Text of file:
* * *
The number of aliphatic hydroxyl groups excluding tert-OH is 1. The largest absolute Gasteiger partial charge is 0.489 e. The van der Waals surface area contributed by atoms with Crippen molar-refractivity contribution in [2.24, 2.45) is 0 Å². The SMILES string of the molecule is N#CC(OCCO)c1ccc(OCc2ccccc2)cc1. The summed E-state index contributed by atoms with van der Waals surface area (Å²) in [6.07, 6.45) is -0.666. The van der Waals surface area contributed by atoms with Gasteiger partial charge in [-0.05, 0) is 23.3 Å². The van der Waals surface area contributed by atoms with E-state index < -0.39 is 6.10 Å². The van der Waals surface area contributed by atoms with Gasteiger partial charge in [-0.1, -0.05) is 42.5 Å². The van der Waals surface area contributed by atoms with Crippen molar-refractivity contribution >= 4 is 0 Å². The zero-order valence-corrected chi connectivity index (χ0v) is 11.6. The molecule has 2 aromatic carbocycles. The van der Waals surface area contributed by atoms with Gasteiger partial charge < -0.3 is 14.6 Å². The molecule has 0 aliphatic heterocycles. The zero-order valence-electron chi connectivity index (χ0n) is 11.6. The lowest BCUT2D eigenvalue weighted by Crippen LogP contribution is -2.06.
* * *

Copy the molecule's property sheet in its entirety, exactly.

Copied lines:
The number of aliphatic hydroxyl groups excluding tert-OH is 1. The largest absolute Gasteiger partial charge is 0.489 e. The van der Waals surface area contributed by atoms with Crippen molar-refractivity contribution in [2.24, 2.45) is 0 Å². The SMILES string of the molecule is N#CC(OCCO)c1ccc(OCc2ccccc2)cc1. The summed E-state index contributed by atoms with van der Waals surface area (Å²) in [6.07, 6.45) is -0.666. The van der Waals surface area contributed by atoms with Gasteiger partial charge in [-0.05, 0) is 23.3 Å². The van der Waals surface area contributed by atoms with E-state index < -0.39 is 6.10 Å². The van der Waals surface area contributed by atoms with Gasteiger partial charge in [-0.1, -0.05) is 42.5 Å². The van der Waals surface area contributed by atoms with Crippen molar-refractivity contribution >= 4 is 0 Å². The zero-order valence-corrected chi connectivity index (χ0v) is 11.6. The molecule has 2 aromatic carbocycles. The van der Waals surface area contributed by atoms with Gasteiger partial charge < -0.3 is 14.6 Å². The molecule has 0 aliphatic heterocycles. The zero-order valence-electron chi connectivity index (χ0n) is 11.6. The lowest BCUT2D eigenvalue weighted by Crippen LogP contribution is -2.06.